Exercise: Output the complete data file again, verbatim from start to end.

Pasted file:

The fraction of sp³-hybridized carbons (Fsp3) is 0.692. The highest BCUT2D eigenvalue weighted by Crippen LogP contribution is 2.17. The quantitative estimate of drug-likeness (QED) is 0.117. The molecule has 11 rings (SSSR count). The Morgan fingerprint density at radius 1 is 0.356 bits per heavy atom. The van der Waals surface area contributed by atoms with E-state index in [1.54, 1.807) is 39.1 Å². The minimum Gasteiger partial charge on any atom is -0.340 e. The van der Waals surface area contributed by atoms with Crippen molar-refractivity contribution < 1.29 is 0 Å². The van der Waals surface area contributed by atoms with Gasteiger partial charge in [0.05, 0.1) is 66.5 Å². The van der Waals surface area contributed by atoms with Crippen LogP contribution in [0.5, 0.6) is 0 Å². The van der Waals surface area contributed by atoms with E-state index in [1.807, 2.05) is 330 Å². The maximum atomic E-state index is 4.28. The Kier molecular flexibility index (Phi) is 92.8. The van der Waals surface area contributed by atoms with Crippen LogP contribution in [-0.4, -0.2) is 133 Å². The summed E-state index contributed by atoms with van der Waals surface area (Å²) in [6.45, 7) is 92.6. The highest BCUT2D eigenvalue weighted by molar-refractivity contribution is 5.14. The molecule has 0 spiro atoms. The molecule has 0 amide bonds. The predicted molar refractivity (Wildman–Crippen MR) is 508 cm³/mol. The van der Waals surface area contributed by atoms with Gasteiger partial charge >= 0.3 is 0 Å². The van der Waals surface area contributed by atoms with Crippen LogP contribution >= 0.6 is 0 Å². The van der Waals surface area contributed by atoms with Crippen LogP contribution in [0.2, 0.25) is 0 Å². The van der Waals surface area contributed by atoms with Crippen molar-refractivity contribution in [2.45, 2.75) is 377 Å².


The fraction of sp³-hybridized carbons (Fsp3) is 0.692. The highest BCUT2D eigenvalue weighted by Crippen LogP contribution is 2.17. The quantitative estimate of drug-likeness (QED) is 0.117. The molecule has 11 rings (SSSR count). The Morgan fingerprint density at radius 1 is 0.356 bits per heavy atom. The van der Waals surface area contributed by atoms with E-state index in [1.54, 1.807) is 39.1 Å². The minimum Gasteiger partial charge on any atom is -0.340 e. The van der Waals surface area contributed by atoms with Crippen molar-refractivity contribution < 1.29 is 0 Å². The van der Waals surface area contributed by atoms with Gasteiger partial charge in [0.05, 0.1) is 66.5 Å². The van der Waals surface area contributed by atoms with Crippen LogP contribution in [0.5, 0.6) is 0 Å². The van der Waals surface area contributed by atoms with E-state index in [1.807, 2.05) is 330 Å². The maximum atomic E-state index is 4.28. The Kier molecular flexibility index (Phi) is 92.8. The van der Waals surface area contributed by atoms with Crippen LogP contribution in [-0.4, -0.2) is 133 Å². The summed E-state index contributed by atoms with van der Waals surface area (Å²) in [6.45, 7) is 92.6. The highest BCUT2D eigenvalue weighted by molar-refractivity contribution is 5.14. The molecule has 0 spiro atoms. The molecule has 0 amide bonds. The predicted molar refractivity (Wildman–Crippen MR) is 508 cm³/mol. The van der Waals surface area contributed by atoms with Gasteiger partial charge >= 0.3 is 0 Å². The van der Waals surface area contributed by atoms with Crippen LogP contribution >= 0.6 is 0 Å². The van der Waals surface area contributed by atoms with Crippen LogP contribution in [0.2, 0.25) is 0 Å². The van der Waals surface area contributed by atoms with Crippen molar-refractivity contribution in [2.45, 2.75) is 377 Å².